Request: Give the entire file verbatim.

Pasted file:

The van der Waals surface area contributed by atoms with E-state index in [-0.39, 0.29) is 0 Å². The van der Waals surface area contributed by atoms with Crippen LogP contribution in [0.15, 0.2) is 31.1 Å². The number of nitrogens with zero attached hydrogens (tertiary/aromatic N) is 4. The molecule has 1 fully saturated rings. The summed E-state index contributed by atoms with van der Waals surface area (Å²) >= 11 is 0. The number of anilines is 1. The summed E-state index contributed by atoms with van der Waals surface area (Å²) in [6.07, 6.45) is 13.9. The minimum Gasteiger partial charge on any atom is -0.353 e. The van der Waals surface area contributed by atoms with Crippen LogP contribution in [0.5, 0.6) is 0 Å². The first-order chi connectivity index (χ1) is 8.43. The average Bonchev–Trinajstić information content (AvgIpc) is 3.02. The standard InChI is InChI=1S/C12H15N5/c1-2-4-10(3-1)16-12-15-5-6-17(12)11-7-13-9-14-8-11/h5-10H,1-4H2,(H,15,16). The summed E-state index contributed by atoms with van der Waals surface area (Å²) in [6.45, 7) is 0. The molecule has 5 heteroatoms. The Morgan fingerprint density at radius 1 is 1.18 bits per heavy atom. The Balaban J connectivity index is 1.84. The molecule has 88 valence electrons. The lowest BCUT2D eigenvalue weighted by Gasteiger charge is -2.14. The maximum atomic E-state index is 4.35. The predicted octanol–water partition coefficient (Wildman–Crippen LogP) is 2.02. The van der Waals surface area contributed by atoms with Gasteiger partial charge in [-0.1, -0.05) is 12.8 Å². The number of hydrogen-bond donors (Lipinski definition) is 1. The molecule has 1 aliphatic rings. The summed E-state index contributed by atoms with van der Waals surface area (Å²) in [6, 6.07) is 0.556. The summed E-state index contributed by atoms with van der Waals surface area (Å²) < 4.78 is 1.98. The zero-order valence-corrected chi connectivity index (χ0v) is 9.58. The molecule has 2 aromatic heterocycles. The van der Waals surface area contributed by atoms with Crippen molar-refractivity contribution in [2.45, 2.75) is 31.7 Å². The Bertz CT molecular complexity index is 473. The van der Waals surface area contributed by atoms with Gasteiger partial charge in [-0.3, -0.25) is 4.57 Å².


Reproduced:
The van der Waals surface area contributed by atoms with E-state index in [-0.39, 0.29) is 0 Å². The van der Waals surface area contributed by atoms with Crippen LogP contribution in [0.15, 0.2) is 31.1 Å². The number of nitrogens with zero attached hydrogens (tertiary/aromatic N) is 4. The molecule has 1 fully saturated rings. The summed E-state index contributed by atoms with van der Waals surface area (Å²) >= 11 is 0. The number of anilines is 1. The summed E-state index contributed by atoms with van der Waals surface area (Å²) in [6.07, 6.45) is 13.9. The minimum Gasteiger partial charge on any atom is -0.353 e. The van der Waals surface area contributed by atoms with Crippen LogP contribution in [0.5, 0.6) is 0 Å². The first-order chi connectivity index (χ1) is 8.43. The average Bonchev–Trinajstić information content (AvgIpc) is 3.02. The standard InChI is InChI=1S/C12H15N5/c1-2-4-10(3-1)16-12-15-5-6-17(12)11-7-13-9-14-8-11/h5-10H,1-4H2,(H,15,16). The summed E-state index contributed by atoms with van der Waals surface area (Å²) in [6.45, 7) is 0. The molecule has 5 heteroatoms. The Morgan fingerprint density at radius 1 is 1.18 bits per heavy atom. The Balaban J connectivity index is 1.84. The molecule has 88 valence electrons. The lowest BCUT2D eigenvalue weighted by Gasteiger charge is -2.14. The maximum atomic E-state index is 4.35. The predicted octanol–water partition coefficient (Wildman–Crippen LogP) is 2.02. The van der Waals surface area contributed by atoms with Gasteiger partial charge in [-0.1, -0.05) is 12.8 Å². The number of hydrogen-bond donors (Lipinski definition) is 1. The molecule has 1 aliphatic rings. The summed E-state index contributed by atoms with van der Waals surface area (Å²) in [6, 6.07) is 0.556. The summed E-state index contributed by atoms with van der Waals surface area (Å²) < 4.78 is 1.98. The zero-order valence-corrected chi connectivity index (χ0v) is 9.58. The molecule has 2 aromatic heterocycles. The van der Waals surface area contributed by atoms with Crippen molar-refractivity contribution in [2.45, 2.75) is 31.7 Å². The Bertz CT molecular complexity index is 473. The van der Waals surface area contributed by atoms with Gasteiger partial charge in [-0.3, -0.25) is 4.57 Å².